Homework assignments place students in roles where they must identify governance structures shaping a country’s energy flows, provide guidance on policy decisions, and evaluate business decisions to invest in clean energy. One such assignment asks students to write a memo for India’s environmental ministry arguing for or against a carbon tax as the primary instrument for achieving the nation’s pledged level of carbon dioxide emissions. Another asks students to justify locating a new solar photovoltaic construction company in a particular city and country. Graduate students must fulfill more of these assignments than undergraduates.
Karplus hopes to drive home a key point with these exercises: “Human decisions— by individuals as well as groups—often determine the success or failure of what may at first seem to be purely technical solutions to our energy challenges,” she says. MIT students, she notes, “are phenomenal technically,” so it’s “often a big leap for them to understand that even if they have the best machine or most elegant solution, it doesn’t always compete in the marketplace or succeed in having the intended effect at large scale.”
Spanning schools and academic levels
Multidisciplinary analysis is one way to encourage a complex view of energy problems. Another way is to bring together students from different majors and different stages of their education.
“Global Energy is a unique opportunity to enable real cross-pollination across the schools at MIT,” says class teaching assistant Aaron Thom ’11, who is simultaneously pursuing a master’s degree in civil and environmental engineering and an MBA at MIT Sloan. “More than just a cross-listed class, the material has been designed to maximize opportunities for students to work together, particularly across different backgrounds.”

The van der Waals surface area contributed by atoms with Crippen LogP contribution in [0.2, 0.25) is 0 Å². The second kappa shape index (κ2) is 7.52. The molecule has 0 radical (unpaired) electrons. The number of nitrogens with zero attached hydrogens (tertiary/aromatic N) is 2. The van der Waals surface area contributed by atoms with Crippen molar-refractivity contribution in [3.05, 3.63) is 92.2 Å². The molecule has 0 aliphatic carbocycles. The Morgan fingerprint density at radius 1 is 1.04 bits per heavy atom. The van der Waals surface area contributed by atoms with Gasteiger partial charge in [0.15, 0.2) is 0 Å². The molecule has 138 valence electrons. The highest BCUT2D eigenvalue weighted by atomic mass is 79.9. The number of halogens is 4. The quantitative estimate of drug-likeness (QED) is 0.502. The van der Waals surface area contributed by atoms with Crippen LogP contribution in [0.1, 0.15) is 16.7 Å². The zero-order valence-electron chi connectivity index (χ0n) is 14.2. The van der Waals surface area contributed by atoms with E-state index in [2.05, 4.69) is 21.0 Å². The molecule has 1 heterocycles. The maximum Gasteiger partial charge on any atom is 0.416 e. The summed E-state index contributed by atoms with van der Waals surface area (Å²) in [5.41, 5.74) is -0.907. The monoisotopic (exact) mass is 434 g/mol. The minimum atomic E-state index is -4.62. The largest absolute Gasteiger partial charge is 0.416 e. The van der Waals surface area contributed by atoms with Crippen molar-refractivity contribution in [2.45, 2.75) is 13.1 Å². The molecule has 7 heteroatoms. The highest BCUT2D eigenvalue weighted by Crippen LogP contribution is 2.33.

Among the 19 undergraduates (including seven energy studies minors) and nine graduate students enrolled in the inaugural Global Energy class are students concentrating in physics, math, economics, architecture, materials science, management, and urban studies. Undergraduates and graduate students team up for a final project: reporting on the prospects for an energy technology, policy, or practice in a particular market, wielding approaches from the social sciences.
Class assignments are framed to take advantage of academic and experiential diversity. “We want to highlight opposing viewpoints on energy and environmental issues,” says Thom. “We’d like to prepare students to argue successfully for their ideas in the world outside of MIT, where there will likely be less consensus about such issues as combating climate change.”
“I hope students come away from the class with a good dose of reality, humility, and optimism about the magnitude of the challenge in finding solutions to energy and climate problems,” says Karplus. “At the same time, I want to make energy systems more accessible and less intimidating. I also want to help students recognize that by thoughtfully combining technical and social insights, it is possible to accelerate progress and make a lasting impact.”
In 2017, the Bechtel curriculum development grant supported a team that contributed to developing background material and reading summaries for the class. Two Undergraduate Research Opportunities Program students from Wellesley College, seniors Shaina Ma and Zarina Patwa, worked with Karplus and Melissa Webster MBA ’09, now a lecturer at MIT Sloan, to assemble class material and summarize readings and lecture content as well as test in-class simulations. Bechtel funds also supported Arun Singh SM ’17 and PhD candidate Michael Davidson of the Institute for Data, Systems, and Society to attend global climate talks, generating firsthand observations shared with students during a negotiation exercise using the World Climate simulation developed by Climate Interactive. Early on, former MIT political science professor Christopher Warshaw and graduate student Parrish Bergquist of urban studies and planning also worked to develop materials on the political economy of energy in the United States, which have been incorporated into the first offering. The Global Energy class will be offered again in spring 2019.
This article appears in the Spring 2018 issue of Energy Futures.